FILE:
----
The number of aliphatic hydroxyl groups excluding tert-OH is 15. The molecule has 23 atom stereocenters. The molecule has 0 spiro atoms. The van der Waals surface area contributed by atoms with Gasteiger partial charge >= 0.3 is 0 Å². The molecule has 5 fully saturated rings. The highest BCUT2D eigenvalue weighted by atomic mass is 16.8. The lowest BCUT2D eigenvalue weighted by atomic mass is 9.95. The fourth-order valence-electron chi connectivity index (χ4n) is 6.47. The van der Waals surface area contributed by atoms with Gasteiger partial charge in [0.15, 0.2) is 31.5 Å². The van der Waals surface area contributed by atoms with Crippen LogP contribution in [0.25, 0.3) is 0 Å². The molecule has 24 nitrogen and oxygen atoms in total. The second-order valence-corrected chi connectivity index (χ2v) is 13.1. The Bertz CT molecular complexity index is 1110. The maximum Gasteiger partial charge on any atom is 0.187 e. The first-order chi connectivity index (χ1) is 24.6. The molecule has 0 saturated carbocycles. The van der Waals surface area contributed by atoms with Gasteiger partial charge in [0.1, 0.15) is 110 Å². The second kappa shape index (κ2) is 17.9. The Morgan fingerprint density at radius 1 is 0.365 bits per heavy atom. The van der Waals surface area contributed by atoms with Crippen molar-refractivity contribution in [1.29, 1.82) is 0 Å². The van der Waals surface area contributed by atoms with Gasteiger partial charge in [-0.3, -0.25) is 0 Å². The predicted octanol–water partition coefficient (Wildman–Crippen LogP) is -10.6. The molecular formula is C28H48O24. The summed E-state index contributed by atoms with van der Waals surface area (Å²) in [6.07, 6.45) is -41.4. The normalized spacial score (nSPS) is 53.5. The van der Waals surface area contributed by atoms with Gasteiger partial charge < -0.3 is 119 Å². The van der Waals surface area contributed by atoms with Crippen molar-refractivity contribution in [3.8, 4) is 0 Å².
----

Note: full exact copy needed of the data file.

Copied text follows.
The number of aliphatic hydroxyl groups excluding tert-OH is 15. The molecule has 23 atom stereocenters. The molecule has 0 spiro atoms. The van der Waals surface area contributed by atoms with Gasteiger partial charge >= 0.3 is 0 Å². The molecule has 5 fully saturated rings. The highest BCUT2D eigenvalue weighted by atomic mass is 16.8. The lowest BCUT2D eigenvalue weighted by atomic mass is 9.95. The fourth-order valence-electron chi connectivity index (χ4n) is 6.47. The van der Waals surface area contributed by atoms with Gasteiger partial charge in [0.15, 0.2) is 31.5 Å². The van der Waals surface area contributed by atoms with Crippen LogP contribution in [0.25, 0.3) is 0 Å². The molecule has 24 nitrogen and oxygen atoms in total. The second-order valence-corrected chi connectivity index (χ2v) is 13.1. The Bertz CT molecular complexity index is 1110. The maximum Gasteiger partial charge on any atom is 0.187 e. The first-order chi connectivity index (χ1) is 24.6. The molecule has 0 saturated carbocycles. The van der Waals surface area contributed by atoms with Gasteiger partial charge in [0.1, 0.15) is 110 Å². The second kappa shape index (κ2) is 17.9. The Morgan fingerprint density at radius 1 is 0.365 bits per heavy atom. The van der Waals surface area contributed by atoms with Crippen molar-refractivity contribution in [1.29, 1.82) is 0 Å². The van der Waals surface area contributed by atoms with Gasteiger partial charge in [-0.3, -0.25) is 0 Å². The predicted octanol–water partition coefficient (Wildman–Crippen LogP) is -10.6. The molecular formula is C28H48O24. The summed E-state index contributed by atoms with van der Waals surface area (Å²) in [6.07, 6.45) is -41.4. The normalized spacial score (nSPS) is 53.5. The van der Waals surface area contributed by atoms with Gasteiger partial charge < -0.3 is 119 Å². The van der Waals surface area contributed by atoms with Crippen molar-refractivity contribution in [3.8, 4) is 0 Å².